17-I used to listen to music in the office 12 hours a day. Now I
prefer silence when working. But I still love a wide range of
music: jazz, classical, rock, and pop. I occasionally listen to
and enjoy a Barry Manilow CD. So sue me.

18-I love dogs. Our golden retriever, Princess, died a couple of
months ago and I am still not over it.

19-A few people I find funny: Louis CK, Demetri Martin, Sean
Morey, Ricky Gervais, Seth McFarlane, Ray Romano. I like Chris
Rock but his mouth is too foul for my taste.

20-If I could do one thing over again in life, I would have had
my kids in my 20s instead of my 30s. But my wife had cancer when
we were young, so we couldn’t.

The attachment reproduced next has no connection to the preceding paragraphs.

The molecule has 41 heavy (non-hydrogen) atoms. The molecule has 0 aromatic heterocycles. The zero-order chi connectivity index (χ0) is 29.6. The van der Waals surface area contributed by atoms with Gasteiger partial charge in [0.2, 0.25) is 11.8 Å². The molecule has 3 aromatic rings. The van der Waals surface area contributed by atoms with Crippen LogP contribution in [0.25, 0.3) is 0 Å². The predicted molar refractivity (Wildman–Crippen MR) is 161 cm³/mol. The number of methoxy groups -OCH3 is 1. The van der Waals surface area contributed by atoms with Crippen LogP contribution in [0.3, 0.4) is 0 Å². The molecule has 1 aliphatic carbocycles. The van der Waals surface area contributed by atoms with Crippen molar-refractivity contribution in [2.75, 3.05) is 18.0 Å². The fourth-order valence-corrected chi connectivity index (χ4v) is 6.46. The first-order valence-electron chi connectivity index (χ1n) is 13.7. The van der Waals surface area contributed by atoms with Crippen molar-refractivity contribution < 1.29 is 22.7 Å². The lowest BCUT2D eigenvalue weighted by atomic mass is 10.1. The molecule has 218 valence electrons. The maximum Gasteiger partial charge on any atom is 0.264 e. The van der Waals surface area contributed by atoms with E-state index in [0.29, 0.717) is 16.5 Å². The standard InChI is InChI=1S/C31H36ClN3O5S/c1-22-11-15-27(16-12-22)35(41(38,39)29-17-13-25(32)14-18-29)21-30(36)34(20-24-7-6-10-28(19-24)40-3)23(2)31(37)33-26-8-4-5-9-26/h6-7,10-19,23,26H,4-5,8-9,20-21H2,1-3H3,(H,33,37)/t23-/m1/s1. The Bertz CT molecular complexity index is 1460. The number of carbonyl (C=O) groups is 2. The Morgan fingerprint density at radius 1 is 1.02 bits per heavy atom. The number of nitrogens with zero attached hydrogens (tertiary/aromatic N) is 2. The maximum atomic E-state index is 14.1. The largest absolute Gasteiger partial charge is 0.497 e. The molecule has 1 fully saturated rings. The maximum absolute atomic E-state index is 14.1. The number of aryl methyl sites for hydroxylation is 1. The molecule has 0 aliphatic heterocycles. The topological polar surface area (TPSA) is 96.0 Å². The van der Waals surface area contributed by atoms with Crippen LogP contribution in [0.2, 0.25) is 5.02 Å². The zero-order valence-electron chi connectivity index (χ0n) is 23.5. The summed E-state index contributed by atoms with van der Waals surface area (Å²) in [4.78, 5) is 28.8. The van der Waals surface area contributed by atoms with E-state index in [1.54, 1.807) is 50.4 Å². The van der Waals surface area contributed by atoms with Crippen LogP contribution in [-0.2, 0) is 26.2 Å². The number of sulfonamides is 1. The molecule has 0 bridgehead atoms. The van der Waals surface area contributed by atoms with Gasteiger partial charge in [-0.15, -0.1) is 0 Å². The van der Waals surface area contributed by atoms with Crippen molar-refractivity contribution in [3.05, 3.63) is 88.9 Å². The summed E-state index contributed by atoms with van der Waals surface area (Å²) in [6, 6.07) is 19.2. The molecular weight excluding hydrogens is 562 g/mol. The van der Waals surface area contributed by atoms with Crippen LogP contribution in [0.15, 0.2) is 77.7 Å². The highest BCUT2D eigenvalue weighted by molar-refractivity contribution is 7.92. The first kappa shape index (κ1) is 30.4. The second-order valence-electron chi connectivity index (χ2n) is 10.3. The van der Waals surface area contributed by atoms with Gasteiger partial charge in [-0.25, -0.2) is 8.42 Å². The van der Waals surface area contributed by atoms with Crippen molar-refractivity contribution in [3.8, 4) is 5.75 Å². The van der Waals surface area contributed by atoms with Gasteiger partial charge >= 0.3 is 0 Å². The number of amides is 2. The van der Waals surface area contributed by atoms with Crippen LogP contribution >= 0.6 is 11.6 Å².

21-My favorite food on the planet is a kosher hot dog. And yes,
I wrote a book about them: All-American Frank: a History of the
Hot Dog (Publish America). Oranges come in second.

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4 steps to a better, happier life

April 8th, 2013 by Bob Bly

Ted Nicholas, Russ Dalbey, and other success writers have in
numerous publications identified – accurately, in my opinion -
the 4 elements needed to attain a happy life:

1-Relationships … you need to have family and friends – people
you love and people you like.

John Donne said “No man is an island.” Even introverts, loners,
and recluses need people in their lives — and interaction with
them.

Having friends not only makes people happy but can even improve
mental health: A study from the Harvard School of Public Health
found that people with the most active social lives had the
slowest rate of memory decline.

I have a few good friends, but I am not very social, and I don’t
see them much. We communicate mainly by phone and e-mail.